In this tutorial we will once again use yt directly in Blender, but in this example, we'll import some SPH code and plot some points in 3D instead of visualizing AMR surfaces.

Again, please make sure you are set up correctly first and you have read the first and second AstroBlend tutorials. You might also find the first SPH tutorial useful to look over as well.

If you want to be able to export surfaces as OBJs that save their emission information, make sure you have modified your Blender's obj importer and exporter as described in the "Getting Started" section.

Current Code Support

Below is a summary of the level of support for each type of hydrodynamical code:

AstroBlend support for codes is an ongoing process, please find your code below to see if its supported.

Code/Formatyt Surface SupportAstroBlend Surface SupportSPH Support
ArtioNNA - just loadsNA
FitsNNA - just loadsNA
GDFNNA - just loadsNA
MOABNNA - partial loadingNA
SPH Text FilesNNYes (see here)

yt Installation or Modification

The folowing is just a rehash of how to set up yt and AstroBlend to use both of them together in Blender as discussed in the first yt tutorial, so feel free to skip this section if you've already gone through that tutorial.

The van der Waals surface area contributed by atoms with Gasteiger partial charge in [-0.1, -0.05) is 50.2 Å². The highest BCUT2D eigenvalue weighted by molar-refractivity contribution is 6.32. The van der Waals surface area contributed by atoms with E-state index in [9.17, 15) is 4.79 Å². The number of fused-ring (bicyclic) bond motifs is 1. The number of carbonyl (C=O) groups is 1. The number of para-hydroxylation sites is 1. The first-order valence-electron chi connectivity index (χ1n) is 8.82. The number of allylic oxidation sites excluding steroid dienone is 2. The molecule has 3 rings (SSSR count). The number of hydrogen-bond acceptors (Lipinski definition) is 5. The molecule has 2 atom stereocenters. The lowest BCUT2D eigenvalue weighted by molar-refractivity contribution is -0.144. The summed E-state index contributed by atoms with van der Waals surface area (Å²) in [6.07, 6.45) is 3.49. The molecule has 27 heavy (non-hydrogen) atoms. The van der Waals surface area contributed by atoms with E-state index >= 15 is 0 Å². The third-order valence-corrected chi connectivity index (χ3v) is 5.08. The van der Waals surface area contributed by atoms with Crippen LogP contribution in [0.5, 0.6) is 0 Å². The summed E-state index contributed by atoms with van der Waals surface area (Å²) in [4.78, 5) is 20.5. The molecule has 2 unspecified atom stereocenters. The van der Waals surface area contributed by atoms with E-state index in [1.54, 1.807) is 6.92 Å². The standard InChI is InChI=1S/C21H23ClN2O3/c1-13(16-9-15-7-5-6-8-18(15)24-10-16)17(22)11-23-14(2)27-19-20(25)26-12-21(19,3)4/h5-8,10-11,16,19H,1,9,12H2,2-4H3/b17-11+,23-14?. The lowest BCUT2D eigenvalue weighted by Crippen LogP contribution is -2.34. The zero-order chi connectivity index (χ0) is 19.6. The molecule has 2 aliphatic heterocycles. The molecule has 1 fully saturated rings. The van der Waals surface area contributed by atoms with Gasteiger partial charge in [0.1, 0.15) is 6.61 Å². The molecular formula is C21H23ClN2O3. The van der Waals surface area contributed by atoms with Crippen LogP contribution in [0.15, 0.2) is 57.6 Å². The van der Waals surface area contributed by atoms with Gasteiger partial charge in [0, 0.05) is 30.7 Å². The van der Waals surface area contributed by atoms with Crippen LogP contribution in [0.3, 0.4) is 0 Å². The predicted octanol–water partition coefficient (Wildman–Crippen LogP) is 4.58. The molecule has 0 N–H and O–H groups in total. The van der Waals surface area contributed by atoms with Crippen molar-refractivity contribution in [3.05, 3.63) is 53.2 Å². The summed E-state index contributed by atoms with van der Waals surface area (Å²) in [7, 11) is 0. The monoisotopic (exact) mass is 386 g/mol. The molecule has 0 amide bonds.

The current version of yt supports compilation with python 3.4 in general (with more codes being included in AstroBlend as an ongoing process). To install or update your yt version to python 3.4, check out the following script here. Note: this will recompile your yt version in python 3.4, which you might not want to do, in which case make sure you change the DEST_SUFFIX parameter in this script. A few other parameters in the beginning of this script you should double check are (1) BLENDER_DIR which should point to your installed version of Blender (if not found the script will install Blender IF you are on a Mac, which is all that is supported at the moment), (2) ASTROBLEND_DIR should point at your forked or downloaded version of the AstroBlend library.

The basics of this script are that it (1) downloads yt and relevant packages, (2) converts yt in to python 3.4 and recompiles, (3) creates a file that Blender runs on startup which includes the relevant paths to the yt and AstroBlend directories, and (4) updates your bash file (.bash_profile on a Mac) to create a terminal runnable version of Blender which runs this library file on start up.

Before we move onto actually importing data in AstroBlend with yt, lets take a quick look at this library file.

import sys
vv = \